During the pandemic, the justice system had to figure out alternative ways to perform legal services such as general meetings, arbitrations, mediations, and trials to honor the legal, due process for dispute resolution. Many professionals thought this would be a temporary solution, but now it seems that some of the new virtual components of our legal system are here to stay. 

In Florida, it is estimated that at the height of the pandemic, between March and December 2020, more than 400,000 Zoom hearings and other events were held by courts for nearly 2.6 million people. These virtual trials, born out of necessity, are now seemingly a strong practical application in the legal process with enduring value. As with every new system, there are benefits and challenges on the path to full adoption.

“The legal system needs to lean into the benefits technology provides to all our constituents. Remote testimonials have been a part of the legal process for years, but with Zoom, we have the opportunity to see the faces of the people that we are in contact with, bringing a personal connection to the virtual world,” said Diana M. Tennis, Judge of the 9th Judicial Court of Florida. “It also provides more equitable services and increased access to professional services, removing some  barriers to participation such as cost of transportation and childcare that many people face and the reason for extended penalties and recidivism.” 

In addition to the expanded accessibility of virtual trials and mediation, the virtual space has also allowed attorneys and judges to conduct hearings remotely, which has helped decrease delays and reduce legal bills that are paid based on an hourly engagement. Simple calendar or motion hearings are two examples of a virtual hearing resulting in a cost and time-effective solution to a fundamental legal process.

“Mediation has been a core element of legal dispute resolution, and virtual mediation has been a positive evolution for the process,” Donald A. Myers, Jr, Former Judge of the 9th Judicial Court of Florida. “Participation is key to  successful mediation, and there are some instances when the virtual environment gives you the ability to mute or assign a participant to a breakout room, which is not possible in an in-person environment, giving the mediator more control of the tone and pace of the meeting for a more successful negotiation for all parties involved.”

On the client side, minimizing the legal costs and time spent attending these shorter court appearances is a positive change. Still, it is challenging to overlook the fact that these are prime training grounds for young attorneys and interns who are just starting their careers. Historically, just like every entry-level job, these hearings are the place to practice their presentation skills, build confidence while speaking to an audience, and gain insight into arbitration, mediation, or calendar hearing flow. It is also where feedback on effective or non-effective legal arguments is immediately apparent. This early training and the learning from each turn in the courtroom could impact the future success of the next generation of attorneys.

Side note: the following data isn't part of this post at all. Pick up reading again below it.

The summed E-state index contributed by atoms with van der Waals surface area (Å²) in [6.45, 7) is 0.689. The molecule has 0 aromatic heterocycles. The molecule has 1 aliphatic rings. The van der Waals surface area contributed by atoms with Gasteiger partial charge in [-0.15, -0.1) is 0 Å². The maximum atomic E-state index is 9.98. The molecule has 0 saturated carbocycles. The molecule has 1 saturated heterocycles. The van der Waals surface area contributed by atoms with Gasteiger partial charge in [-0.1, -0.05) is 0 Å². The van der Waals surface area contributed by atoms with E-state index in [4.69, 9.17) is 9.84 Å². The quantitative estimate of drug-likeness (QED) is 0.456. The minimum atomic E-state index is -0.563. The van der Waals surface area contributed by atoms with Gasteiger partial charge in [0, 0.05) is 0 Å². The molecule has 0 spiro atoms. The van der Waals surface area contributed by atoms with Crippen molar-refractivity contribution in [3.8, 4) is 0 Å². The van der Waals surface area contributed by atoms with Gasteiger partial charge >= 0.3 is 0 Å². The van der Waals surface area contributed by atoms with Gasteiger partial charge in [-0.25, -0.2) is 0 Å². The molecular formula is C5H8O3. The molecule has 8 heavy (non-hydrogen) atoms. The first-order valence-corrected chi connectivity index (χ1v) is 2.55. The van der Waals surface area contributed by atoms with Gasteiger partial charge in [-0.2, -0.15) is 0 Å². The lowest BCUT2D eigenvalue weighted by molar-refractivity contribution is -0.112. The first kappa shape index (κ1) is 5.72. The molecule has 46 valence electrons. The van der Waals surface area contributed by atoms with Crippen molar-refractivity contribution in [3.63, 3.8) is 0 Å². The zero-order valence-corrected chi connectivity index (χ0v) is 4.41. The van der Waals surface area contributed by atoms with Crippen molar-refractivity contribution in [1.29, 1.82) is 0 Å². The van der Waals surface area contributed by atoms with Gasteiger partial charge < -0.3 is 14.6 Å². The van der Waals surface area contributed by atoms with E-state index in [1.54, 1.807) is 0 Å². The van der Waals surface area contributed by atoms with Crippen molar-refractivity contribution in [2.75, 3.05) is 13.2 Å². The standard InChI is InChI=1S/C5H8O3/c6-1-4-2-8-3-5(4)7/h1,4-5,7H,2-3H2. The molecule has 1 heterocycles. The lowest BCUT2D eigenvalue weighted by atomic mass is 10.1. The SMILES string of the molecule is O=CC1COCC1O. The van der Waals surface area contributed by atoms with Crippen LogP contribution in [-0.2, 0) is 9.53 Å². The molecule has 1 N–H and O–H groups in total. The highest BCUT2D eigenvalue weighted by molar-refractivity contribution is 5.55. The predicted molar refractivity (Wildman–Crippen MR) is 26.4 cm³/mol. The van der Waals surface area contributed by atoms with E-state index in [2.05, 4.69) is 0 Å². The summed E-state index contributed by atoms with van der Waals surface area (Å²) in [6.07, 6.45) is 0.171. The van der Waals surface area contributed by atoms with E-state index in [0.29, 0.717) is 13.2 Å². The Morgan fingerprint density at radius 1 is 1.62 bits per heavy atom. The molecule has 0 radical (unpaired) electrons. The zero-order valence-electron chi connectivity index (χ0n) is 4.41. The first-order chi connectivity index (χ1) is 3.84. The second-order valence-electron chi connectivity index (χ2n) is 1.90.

The entire scope of legal virtual work is still developing, and as a legal community, there are strong arguments on both sides. A Spring 2021 Rulo Strategies study, in collaboration with the National Center for State Courts (NCSC) and Wayne State University,  revealed that 46.8 percent of court staff respondents reported strong support for continuing virtual hearings, with many preferring a hybrid approach. The survey shows that overall, 45 percent of respondents reported they would prefer to attend court, 100 percent virtually; 29 percent reported they would prefer a hybrid of in-person and remote court hearings. Twenty percent said they’d prefer in-person sessions only.

The jury is still out on virtual hearings but in my 20 plus years of practicing family law, a growth mindset has been one of the keys attributes to my longevity and my love of this profession. Law is a very complex institution, and as legal professionals, we understand that the research mechanisms, precedence, perceptions, and people are constantly changing. I think the answer for virtual legal hearings lies in a fluid hybrid system that is a mix of in-person and virtual hearings depending on the depth and breadth of the case. For example, 15-minute appearances for misdemeanor traffic volitions could be conducted virtually, leaving in-person resources for proceedings requiring a jury trial such as felony cases or final judgments. As with every process, it will take time to create an equitable virtual legal process, even if it is from only a few mouse clicks away.

Rebecca L. Palmer, Esq. is a Family & Marital Law attorney practicing in Orlando, FL. She is the Managing Partner of the Rebecca L. Palmer Law Group, and she can be reached at rebecca@rlpvlawgroup.com.